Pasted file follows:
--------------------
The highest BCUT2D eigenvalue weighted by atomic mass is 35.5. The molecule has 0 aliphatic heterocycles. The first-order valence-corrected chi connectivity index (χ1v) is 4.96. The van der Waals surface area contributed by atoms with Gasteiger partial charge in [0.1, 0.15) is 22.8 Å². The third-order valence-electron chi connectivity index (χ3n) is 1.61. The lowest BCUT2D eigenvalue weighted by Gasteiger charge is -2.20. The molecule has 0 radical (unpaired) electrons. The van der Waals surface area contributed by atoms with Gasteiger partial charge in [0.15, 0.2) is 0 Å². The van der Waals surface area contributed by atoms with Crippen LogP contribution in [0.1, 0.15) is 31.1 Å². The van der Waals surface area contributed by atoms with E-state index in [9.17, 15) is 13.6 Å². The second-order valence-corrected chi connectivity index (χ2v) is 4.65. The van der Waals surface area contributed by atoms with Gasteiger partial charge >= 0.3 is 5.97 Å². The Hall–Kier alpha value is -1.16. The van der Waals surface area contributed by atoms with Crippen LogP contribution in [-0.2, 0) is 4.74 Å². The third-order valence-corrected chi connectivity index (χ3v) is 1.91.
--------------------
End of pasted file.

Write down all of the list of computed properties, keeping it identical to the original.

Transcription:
The highest BCUT2D eigenvalue weighted by atomic mass is 35.5. The molecule has 0 aliphatic heterocycles. The first-order valence-corrected chi connectivity index (χ1v) is 4.96. The van der Waals surface area contributed by atoms with Gasteiger partial charge in [0.1, 0.15) is 22.8 Å². The third-order valence-electron chi connectivity index (χ3n) is 1.61. The lowest BCUT2D eigenvalue weighted by Gasteiger charge is -2.20. The molecule has 0 radical (unpaired) electrons. The van der Waals surface area contributed by atoms with Gasteiger partial charge in [0.15, 0.2) is 0 Å². The van der Waals surface area contributed by atoms with Crippen LogP contribution in [0.1, 0.15) is 31.1 Å². The van der Waals surface area contributed by atoms with E-state index in [9.17, 15) is 13.6 Å². The second-order valence-corrected chi connectivity index (χ2v) is 4.65. The van der Waals surface area contributed by atoms with Gasteiger partial charge >= 0.3 is 5.97 Å². The Hall–Kier alpha value is -1.16. The van der Waals surface area contributed by atoms with Crippen LogP contribution in [-0.2, 0) is 4.74 Å². The third-order valence-corrected chi connectivity index (χ3v) is 1.91.